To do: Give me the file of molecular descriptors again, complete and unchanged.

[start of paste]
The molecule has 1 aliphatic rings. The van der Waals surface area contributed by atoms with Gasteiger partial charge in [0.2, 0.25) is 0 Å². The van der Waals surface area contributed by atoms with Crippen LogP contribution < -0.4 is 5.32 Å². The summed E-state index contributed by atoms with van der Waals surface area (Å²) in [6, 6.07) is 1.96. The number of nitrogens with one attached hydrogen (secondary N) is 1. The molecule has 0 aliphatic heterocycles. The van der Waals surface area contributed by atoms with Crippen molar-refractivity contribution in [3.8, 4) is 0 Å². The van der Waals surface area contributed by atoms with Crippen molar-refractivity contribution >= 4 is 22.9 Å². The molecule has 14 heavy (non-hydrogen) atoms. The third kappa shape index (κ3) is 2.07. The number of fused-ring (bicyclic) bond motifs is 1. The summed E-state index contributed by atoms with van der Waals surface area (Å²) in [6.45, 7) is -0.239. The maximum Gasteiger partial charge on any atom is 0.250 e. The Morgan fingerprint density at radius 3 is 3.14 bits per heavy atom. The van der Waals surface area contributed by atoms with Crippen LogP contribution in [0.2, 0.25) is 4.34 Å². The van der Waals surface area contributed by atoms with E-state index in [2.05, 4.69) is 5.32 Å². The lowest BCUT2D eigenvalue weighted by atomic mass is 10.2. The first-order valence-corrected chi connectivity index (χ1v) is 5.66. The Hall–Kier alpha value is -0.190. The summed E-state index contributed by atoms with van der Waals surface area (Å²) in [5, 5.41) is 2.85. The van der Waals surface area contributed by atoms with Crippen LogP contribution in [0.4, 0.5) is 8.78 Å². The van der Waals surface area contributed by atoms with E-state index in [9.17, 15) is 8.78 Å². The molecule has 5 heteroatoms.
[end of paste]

The molecule has 1 aliphatic rings. The van der Waals surface area contributed by atoms with Gasteiger partial charge in [0.2, 0.25) is 0 Å². The van der Waals surface area contributed by atoms with Crippen LogP contribution < -0.4 is 5.32 Å². The summed E-state index contributed by atoms with van der Waals surface area (Å²) in [6, 6.07) is 1.96. The number of nitrogens with one attached hydrogen (secondary N) is 1. The molecule has 0 aliphatic heterocycles. The van der Waals surface area contributed by atoms with Crippen molar-refractivity contribution in [3.8, 4) is 0 Å². The van der Waals surface area contributed by atoms with Crippen molar-refractivity contribution >= 4 is 22.9 Å². The molecule has 14 heavy (non-hydrogen) atoms. The third kappa shape index (κ3) is 2.07. The number of fused-ring (bicyclic) bond motifs is 1. The summed E-state index contributed by atoms with van der Waals surface area (Å²) in [6.45, 7) is -0.239. The maximum Gasteiger partial charge on any atom is 0.250 e. The Morgan fingerprint density at radius 3 is 3.14 bits per heavy atom. The van der Waals surface area contributed by atoms with Crippen LogP contribution in [0.2, 0.25) is 4.34 Å². The van der Waals surface area contributed by atoms with E-state index in [2.05, 4.69) is 5.32 Å². The lowest BCUT2D eigenvalue weighted by atomic mass is 10.2. The first-order valence-corrected chi connectivity index (χ1v) is 5.66. The Hall–Kier alpha value is -0.190. The summed E-state index contributed by atoms with van der Waals surface area (Å²) in [5, 5.41) is 2.85. The van der Waals surface area contributed by atoms with Crippen LogP contribution in [0.4, 0.5) is 8.78 Å². The van der Waals surface area contributed by atoms with E-state index in [9.17, 15) is 8.78 Å². The molecule has 5 heteroatoms.